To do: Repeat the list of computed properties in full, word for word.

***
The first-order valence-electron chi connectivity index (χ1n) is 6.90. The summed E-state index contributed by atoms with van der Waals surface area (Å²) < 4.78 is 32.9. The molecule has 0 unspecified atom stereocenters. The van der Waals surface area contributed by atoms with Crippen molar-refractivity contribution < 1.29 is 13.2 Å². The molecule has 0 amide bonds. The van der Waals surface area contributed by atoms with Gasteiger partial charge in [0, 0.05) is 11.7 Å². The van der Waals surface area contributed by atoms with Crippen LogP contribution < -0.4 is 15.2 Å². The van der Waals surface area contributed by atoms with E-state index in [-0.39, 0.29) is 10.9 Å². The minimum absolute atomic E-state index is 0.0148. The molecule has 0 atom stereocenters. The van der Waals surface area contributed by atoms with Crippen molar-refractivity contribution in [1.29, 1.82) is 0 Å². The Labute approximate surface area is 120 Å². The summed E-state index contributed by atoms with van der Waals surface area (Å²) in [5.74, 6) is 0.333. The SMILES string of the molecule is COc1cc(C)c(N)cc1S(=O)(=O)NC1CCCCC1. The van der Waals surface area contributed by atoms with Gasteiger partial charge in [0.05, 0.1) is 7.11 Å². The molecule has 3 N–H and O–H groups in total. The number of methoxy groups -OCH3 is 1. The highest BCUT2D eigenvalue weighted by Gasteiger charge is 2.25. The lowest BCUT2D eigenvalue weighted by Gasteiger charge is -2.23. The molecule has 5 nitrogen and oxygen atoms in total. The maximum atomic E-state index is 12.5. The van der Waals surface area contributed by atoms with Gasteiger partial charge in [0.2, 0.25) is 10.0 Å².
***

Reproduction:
The first-order valence-electron chi connectivity index (χ1n) is 6.90. The summed E-state index contributed by atoms with van der Waals surface area (Å²) < 4.78 is 32.9. The molecule has 0 unspecified atom stereocenters. The van der Waals surface area contributed by atoms with Crippen molar-refractivity contribution < 1.29 is 13.2 Å². The molecule has 0 amide bonds. The van der Waals surface area contributed by atoms with Gasteiger partial charge in [0, 0.05) is 11.7 Å². The van der Waals surface area contributed by atoms with Crippen LogP contribution < -0.4 is 15.2 Å². The van der Waals surface area contributed by atoms with E-state index in [-0.39, 0.29) is 10.9 Å². The minimum absolute atomic E-state index is 0.0148. The molecule has 0 atom stereocenters. The van der Waals surface area contributed by atoms with Crippen molar-refractivity contribution in [1.29, 1.82) is 0 Å². The Labute approximate surface area is 120 Å². The summed E-state index contributed by atoms with van der Waals surface area (Å²) in [5.74, 6) is 0.333. The SMILES string of the molecule is COc1cc(C)c(N)cc1S(=O)(=O)NC1CCCCC1. The van der Waals surface area contributed by atoms with Gasteiger partial charge in [0.05, 0.1) is 7.11 Å². The molecule has 3 N–H and O–H groups in total. The number of methoxy groups -OCH3 is 1. The highest BCUT2D eigenvalue weighted by Gasteiger charge is 2.25. The lowest BCUT2D eigenvalue weighted by Gasteiger charge is -2.23. The molecule has 5 nitrogen and oxygen atoms in total. The maximum atomic E-state index is 12.5. The van der Waals surface area contributed by atoms with Gasteiger partial charge in [0.2, 0.25) is 10.0 Å².